You must keep up to date with developments in your area of practice, which may affect your knowledge and understanding of the risks associated with the investigations or treatments that you provide.


See the Royal College of Anaesthetists’ Safe sedation practice for healthcare procedures (accessed 7 March 2016).


You must talk to the patient about any adverse outcomes that may result from the proposed intervention, paying particular attention to those the patient is most concerned about.10 You must talk about the potential adverse physical and psychological impact of the intervention going wrong or failing to meet the patient’s expectations. 


Medical research involving children (pdf) (Medical Research Council, 2004), Guidelines for the ethical conduct of medical research involving children (Royal College of Paediatrics and Child Health: Ethics Advisory Committee, 2000), Guidelines on the practice of ethics committees in medical research with human participants (Royal College of Physicians, 2007).

Giving patients time for reflection


You must give the patient the time and information they need to reach a voluntary and informed decision about whether to go ahead with an intervention.


The amount of time patients need for reflection and the amount and type of information they will need depend on several factors. These include the invasiveness, complexity, permanence and risks of the intervention, how many intervention options the patient is considering and how much information they have already considered about a proposed intervention.


You must tell the patient they can change their mind at any point.


You must consider whether it is necessary to consult the patient’s GP to inform the discussion about benefits and risks. If so, you must seek the patient’s permission and, if they refuse, discuss their reasons for doing so and encourage them to allow you to contact their GP. If the patient is determined not to involve their GP, you must record this in their notes and consider how this affects the balance of risk and benefit and whether you should go ahead with the intervention.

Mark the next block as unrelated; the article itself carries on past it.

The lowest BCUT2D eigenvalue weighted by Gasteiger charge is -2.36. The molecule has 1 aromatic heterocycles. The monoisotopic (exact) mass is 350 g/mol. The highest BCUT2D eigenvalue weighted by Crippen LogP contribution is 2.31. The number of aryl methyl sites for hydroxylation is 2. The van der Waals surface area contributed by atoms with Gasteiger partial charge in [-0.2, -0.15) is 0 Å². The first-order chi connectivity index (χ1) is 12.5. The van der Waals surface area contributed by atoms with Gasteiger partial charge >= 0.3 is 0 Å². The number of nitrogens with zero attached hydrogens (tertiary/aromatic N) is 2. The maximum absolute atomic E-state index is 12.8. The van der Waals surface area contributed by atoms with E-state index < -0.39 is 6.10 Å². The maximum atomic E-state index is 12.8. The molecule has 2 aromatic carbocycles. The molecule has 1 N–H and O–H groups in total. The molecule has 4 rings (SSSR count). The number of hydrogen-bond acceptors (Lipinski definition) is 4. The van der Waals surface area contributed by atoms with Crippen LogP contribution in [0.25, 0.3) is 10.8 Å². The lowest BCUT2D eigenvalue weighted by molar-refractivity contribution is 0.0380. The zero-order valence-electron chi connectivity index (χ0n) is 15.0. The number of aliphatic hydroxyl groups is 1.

Being clear about fees and charges


You must explain your charges clearly, so patients know the financial implications of any decision to proceed to the next stage or to withdraw.


You must be clear about what is included in quoted prices and what other charges might be payable, including possible charges for revision or routine follow up.

Treating adult patients who lack capacity


If you consider providing an intervention for an adult who lacks capacity to make the decision about whether to go ahead with the intervention, you must follow the advice in paragraphs 62 - 79 of our Consent guidance. The advice in these paragraphs takes account of the legal requirements across the UK that govern decision-making with adults who lack capacity.


Making decisions about treatment and care for patients who lack capacity is governed in England and Wales by the Mental Capacity Act 2005, and in Scotland by the Adults with Incapacity (Scotland) Act 2000. The legislation sets out the criteria and procedures to be followed in making decisions when patients lack capacity to make these decisions for themselves. It also grants legal authority to certain people to make decisions on behalf of patients who lack capacity.13 In Northern Ireland, there is currently no relevant primary legislation; and decision-making for patients without capacity is governed by the common law, which requires that decisions must be made in a patient’s best interests.14 There is more information about legislation and case law in the legal annex to this guidance.15 


The guidance that follows is consistent with the law across the UK. It is important that you keep up to date with, and comply with, the laws and codes of practice that apply where you work. If you are unsure about how the law applies in a particular situation, you should consult your defence body or professional association, or seek independent legal advice.


You must work on the presumption that every adult patient has the capacity to make decisions about their care, and to decide whether to agree to, or refuse, an examination, investigation or treatment. You must only regard a patient as lacking capacity once it is clear that, having been given all appropriate help and support, they cannot understand, retain, use or weigh up the information needed to make that decision, or communicate their wishes.


You must not assume that a patient lacks capacity to make a decision solely because of their age, disability, appearance, behaviour, medical condition (including mental illness), their beliefs, their apparent inability to communicate, or the fact that they make a decision that you disagree with.